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Common Factors in the Decision to File a Patent Application

When working with an inventor or  startup, a frequent question is whether it is prudent to proceed with a patent application. More often than not, I am not in a position to concisely answer the question, as the question may hinge more on economics than intellectual property. A patent search may shed some light on the prudence of moving forward from an intellectual property standpoint, but it doesn’t help answer whether the cost and effort involved in a patent application are worth it. For people at some large business entities or educational institutions, the value may be easier to determine. Moving forward with the process may increase that person’s salary or credibility. For an individual inventor, startup, or small business, the choice is not that simple.

For the startup or individual inventor, a patent should be thought of as an asset. The goal for a patent application should not be a certificate to hang from the wall. In other words, what will moving forward do for your business. You purchased a computer to easily enter, store, search, and communicate data (reducing labor and storage expense). You purchased hosting services for your website to inform others of your product or service (increase revenue) and to enhance your other marketing efforts (reduce expense). You worked with a product designer to optimize the experience of your product for your customers (increase revenue). Even though you probably did not formally analyze purchases for the above, you at least made a “gut level” feel as to how the purchases were beneficial.

There are several formal methods of patent valuation, such as the cost approach, the market approach, and the income approach (the dominant approach for intellectual property). Typically, those approaches may require the expense and effort equal to the cost of moving forward in the patent process. Thus they may not be suitable at this stage of the process. Some questions that might give a “gut level” feel as to whether to move forward to not include:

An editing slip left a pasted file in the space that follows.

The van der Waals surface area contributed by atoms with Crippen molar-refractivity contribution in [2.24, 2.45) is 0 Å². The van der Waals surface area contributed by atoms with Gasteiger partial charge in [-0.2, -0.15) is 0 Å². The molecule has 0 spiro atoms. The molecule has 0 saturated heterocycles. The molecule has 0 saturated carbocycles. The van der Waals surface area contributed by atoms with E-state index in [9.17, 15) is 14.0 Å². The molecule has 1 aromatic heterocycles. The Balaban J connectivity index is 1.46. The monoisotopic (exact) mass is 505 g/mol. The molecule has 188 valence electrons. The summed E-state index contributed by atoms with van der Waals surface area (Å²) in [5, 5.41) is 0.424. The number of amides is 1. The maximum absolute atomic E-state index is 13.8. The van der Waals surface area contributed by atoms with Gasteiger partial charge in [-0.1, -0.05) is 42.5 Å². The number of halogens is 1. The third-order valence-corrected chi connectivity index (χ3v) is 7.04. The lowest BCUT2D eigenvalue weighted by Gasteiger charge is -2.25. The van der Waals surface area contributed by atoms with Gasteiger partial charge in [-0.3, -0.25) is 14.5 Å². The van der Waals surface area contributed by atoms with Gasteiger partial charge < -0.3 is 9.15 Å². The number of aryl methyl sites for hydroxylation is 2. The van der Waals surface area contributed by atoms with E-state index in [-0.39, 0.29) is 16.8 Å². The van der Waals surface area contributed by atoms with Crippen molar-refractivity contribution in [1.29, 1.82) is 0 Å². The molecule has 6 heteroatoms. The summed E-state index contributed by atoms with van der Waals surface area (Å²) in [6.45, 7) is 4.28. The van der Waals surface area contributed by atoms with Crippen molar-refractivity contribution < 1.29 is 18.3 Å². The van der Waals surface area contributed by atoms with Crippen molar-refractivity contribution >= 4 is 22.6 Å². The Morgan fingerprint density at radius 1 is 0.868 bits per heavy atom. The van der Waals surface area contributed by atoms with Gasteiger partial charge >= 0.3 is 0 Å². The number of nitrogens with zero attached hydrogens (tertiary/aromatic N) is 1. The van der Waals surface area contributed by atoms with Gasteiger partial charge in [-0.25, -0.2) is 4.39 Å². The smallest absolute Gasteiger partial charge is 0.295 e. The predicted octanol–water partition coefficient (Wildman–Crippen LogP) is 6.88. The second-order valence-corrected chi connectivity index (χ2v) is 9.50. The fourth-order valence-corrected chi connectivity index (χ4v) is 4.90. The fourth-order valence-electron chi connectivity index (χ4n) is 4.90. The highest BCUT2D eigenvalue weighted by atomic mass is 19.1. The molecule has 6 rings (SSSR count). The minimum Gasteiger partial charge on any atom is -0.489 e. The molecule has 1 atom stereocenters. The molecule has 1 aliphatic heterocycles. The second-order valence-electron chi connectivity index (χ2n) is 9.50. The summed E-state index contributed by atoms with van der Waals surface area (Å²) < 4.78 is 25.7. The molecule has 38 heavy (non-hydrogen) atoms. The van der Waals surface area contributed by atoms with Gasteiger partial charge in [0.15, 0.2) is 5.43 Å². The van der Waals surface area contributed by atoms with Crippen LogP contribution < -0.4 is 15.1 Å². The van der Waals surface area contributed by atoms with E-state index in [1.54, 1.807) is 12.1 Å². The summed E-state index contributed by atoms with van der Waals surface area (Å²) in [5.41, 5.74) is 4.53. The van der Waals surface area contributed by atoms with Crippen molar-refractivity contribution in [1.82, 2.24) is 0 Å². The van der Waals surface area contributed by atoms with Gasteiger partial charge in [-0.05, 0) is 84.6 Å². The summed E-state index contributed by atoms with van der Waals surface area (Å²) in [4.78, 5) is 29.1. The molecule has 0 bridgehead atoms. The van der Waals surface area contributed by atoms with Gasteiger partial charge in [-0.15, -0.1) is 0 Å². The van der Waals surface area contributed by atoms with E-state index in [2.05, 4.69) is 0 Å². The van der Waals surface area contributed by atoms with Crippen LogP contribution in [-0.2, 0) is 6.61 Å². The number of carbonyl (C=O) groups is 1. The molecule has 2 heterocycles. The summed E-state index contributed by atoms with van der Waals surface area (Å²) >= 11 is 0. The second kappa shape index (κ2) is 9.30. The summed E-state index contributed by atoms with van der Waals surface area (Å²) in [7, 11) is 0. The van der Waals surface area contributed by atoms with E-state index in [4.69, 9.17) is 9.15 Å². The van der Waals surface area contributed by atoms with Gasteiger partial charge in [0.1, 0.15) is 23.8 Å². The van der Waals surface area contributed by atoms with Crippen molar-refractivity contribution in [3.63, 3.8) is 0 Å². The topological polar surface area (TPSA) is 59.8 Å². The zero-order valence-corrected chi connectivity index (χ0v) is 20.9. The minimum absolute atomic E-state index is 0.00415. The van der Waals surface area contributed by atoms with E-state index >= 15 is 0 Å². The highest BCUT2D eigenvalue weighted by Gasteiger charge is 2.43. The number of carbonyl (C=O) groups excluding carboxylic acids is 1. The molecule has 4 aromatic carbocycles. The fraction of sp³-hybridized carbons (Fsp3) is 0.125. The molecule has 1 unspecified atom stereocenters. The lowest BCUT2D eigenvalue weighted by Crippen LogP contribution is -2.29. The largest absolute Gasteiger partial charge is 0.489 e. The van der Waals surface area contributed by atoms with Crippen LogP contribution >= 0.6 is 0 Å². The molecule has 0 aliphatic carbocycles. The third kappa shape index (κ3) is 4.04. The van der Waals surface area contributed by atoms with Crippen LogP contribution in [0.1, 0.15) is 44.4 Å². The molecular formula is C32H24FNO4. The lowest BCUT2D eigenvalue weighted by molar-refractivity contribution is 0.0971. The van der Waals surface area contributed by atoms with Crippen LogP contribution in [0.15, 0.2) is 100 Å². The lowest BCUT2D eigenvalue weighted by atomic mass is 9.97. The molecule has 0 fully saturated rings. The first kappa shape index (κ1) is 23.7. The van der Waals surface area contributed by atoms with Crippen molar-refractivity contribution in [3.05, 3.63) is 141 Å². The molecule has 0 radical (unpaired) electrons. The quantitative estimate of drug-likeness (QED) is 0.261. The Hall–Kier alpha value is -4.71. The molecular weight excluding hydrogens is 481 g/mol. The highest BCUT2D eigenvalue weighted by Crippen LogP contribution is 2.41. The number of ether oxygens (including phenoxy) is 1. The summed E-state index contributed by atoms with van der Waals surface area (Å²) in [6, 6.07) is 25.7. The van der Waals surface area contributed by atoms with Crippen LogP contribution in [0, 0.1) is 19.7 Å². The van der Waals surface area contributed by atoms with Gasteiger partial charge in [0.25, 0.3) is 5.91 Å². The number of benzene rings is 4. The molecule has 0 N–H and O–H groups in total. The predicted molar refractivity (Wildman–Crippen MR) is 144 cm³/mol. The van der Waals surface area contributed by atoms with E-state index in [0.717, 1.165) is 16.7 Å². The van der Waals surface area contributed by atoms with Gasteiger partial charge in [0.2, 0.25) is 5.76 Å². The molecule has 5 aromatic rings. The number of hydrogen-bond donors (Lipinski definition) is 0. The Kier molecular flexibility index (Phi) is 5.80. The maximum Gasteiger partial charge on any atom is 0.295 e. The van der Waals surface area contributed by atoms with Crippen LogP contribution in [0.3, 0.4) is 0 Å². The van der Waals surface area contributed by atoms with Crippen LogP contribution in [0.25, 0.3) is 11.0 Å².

• How does your idea help increase revenue or decrease expense?
  • Will a patent application help investors better understand and evaluate the concept?
  • Is the idea in a new field of technology?
  • Is your idea operable only as an improvement to another product or can it be sold independently as a complete product?
  • How large is the total market for your idea (or a related market)?
  • What percentage of the market can your idea help you gain?
  • How many related products exist as your competition?
  • How fast is the industry changing?
  • What are the alternatives to your idea?
  • How much does it cost to manufacture your product?
  • Is the idea in a growing, stable, or declining industry?

Those questions may not lead to a definitive answers,  but they should provide guidance on the decision as to whether to proceed towards a patent. When you made the decision to purchase (or not purchase) a computer, hosting services, or other products and services, you analyzed how it would help your business. You should do the same in deciding to move forward in the patenting process.

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